Dark matter is a type of matter that is thought to account for apparent effects due to mass where no mass can be observed. It behaves differently to normal matter, such as planets and stars, which only accounts for approximately 5% of the universe. It neither emits nor absorbs light or other forms of electromagnetic energy, so a simple definition is that it is matter that does not react to light. The total mass-energy of the known universe is estimated to contain approximately 27% dark matter.

Using data collected from NASA’s Fermi Gamma-ray Space Telescope, scientists from different institutions generated maps of the center of the galaxy. They found that some of the high-energy gamma rays could not be sufficiently explained by known sources. There are numerous known sources of gamma-rays in the center of the galaxy, such as supernova remnants, but it is also predicted to be rich in dark matter. Although scientists know dark matter exists, they are not entirely sure of what it is composed of. Weakly Interacting Massive Particles, or WIMPs, are a strong candidate. It is thought that collision of WIMPs may produce a quickly decaying particle, which could produce gamma rays detectable by Fermi.

Once they removed all the known sources of gamma rays from the Fermi observations, some emission was leftover. If dark matter particles with a particular mass are destroying each other, this would be a remarkable fit for the remaining emission. Despite this, the scientists err on the side of caution since alternative sources may still exist. Further sightings are also required to make this interpretation more convincing.

The Fermi scientists have also turned elsewhere in an attempt to detect dark matter by looking at dwarf galaxies orbiting the Milky Way. Dwarf galaxies are rich in dark matter and lack other types of gamma-ray sources present in the center of the Milky Way which make detection of dark matter problematic. On the flip side, their distance from us and the fact that the dark matter present is still considerably less than that in the center of the Milky Way means that the signals are weak. But according to Elliott Bloom, a member of the Fermi collaboration, “If we ultimately see a significant signal, it could be a very strong confirmation of the dark matter signal claimed in the galactic center.”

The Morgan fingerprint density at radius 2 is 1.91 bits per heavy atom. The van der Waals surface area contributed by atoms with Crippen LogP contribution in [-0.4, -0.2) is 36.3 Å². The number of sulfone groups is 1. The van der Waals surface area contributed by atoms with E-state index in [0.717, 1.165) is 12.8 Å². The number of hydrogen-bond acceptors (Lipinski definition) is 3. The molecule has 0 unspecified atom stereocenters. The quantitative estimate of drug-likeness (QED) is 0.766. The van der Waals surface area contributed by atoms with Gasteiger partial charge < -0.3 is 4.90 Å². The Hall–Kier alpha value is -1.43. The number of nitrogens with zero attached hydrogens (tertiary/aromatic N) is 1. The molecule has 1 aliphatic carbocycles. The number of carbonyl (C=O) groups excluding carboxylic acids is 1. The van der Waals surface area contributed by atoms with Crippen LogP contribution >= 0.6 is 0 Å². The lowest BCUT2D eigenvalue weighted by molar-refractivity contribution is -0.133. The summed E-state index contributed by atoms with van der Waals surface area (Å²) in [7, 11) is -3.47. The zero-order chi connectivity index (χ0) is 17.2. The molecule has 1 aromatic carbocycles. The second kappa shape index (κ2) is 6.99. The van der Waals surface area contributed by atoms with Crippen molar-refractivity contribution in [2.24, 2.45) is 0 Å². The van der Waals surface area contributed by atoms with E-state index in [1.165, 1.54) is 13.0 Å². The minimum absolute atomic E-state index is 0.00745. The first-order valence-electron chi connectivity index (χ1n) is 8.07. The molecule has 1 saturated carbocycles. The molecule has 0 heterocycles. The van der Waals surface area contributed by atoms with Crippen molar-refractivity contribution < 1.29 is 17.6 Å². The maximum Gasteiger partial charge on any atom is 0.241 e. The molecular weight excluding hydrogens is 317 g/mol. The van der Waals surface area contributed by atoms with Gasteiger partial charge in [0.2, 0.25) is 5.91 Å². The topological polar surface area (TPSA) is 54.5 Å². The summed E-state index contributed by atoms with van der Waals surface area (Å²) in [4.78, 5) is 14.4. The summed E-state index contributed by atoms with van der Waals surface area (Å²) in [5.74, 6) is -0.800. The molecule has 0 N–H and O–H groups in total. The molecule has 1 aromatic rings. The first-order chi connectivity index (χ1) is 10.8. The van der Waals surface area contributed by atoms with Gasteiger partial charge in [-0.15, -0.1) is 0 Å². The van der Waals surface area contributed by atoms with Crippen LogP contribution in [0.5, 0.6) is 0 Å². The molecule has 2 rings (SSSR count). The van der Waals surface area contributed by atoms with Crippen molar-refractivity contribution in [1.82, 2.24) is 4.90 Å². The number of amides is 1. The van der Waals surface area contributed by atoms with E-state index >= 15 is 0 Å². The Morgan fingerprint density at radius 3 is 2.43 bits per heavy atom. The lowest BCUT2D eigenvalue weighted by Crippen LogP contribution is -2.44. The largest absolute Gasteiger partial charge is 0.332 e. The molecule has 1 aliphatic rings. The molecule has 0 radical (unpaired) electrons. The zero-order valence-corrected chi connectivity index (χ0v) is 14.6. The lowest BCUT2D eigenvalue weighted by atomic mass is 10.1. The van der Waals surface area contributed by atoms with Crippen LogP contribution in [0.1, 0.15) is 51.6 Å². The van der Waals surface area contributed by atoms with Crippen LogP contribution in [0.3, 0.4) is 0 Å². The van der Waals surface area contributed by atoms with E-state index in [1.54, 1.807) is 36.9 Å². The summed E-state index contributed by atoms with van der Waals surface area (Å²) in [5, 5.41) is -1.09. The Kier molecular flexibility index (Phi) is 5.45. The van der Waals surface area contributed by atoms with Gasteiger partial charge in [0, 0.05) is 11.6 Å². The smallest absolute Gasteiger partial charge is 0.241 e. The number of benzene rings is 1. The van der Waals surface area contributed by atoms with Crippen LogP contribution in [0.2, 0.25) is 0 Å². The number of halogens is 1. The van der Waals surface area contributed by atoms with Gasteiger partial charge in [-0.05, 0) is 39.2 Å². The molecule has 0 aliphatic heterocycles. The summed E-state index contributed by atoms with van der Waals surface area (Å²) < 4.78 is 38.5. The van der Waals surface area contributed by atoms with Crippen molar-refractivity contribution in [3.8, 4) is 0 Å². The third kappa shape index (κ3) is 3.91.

While at this stage the signal cannot be confirmed or refuted as dark matter, it represents an exciting step towards the detection of dark matter at the galactic center. 

Check out this YouTube video for an image of the Milky Way with the gamma-ray map from NASA’s Fermi superimposed on top. 

Credit: NASA Goddard; A. Mellinger, CMU; T. Linden, University of Chicago

Read more: http://www.iflscience.com/space/most-convincing-evidence-yet-dark-matter-detection

Youngest Supernova In Milky Way Created By Catastrophic Collision Of Two White Dwarfs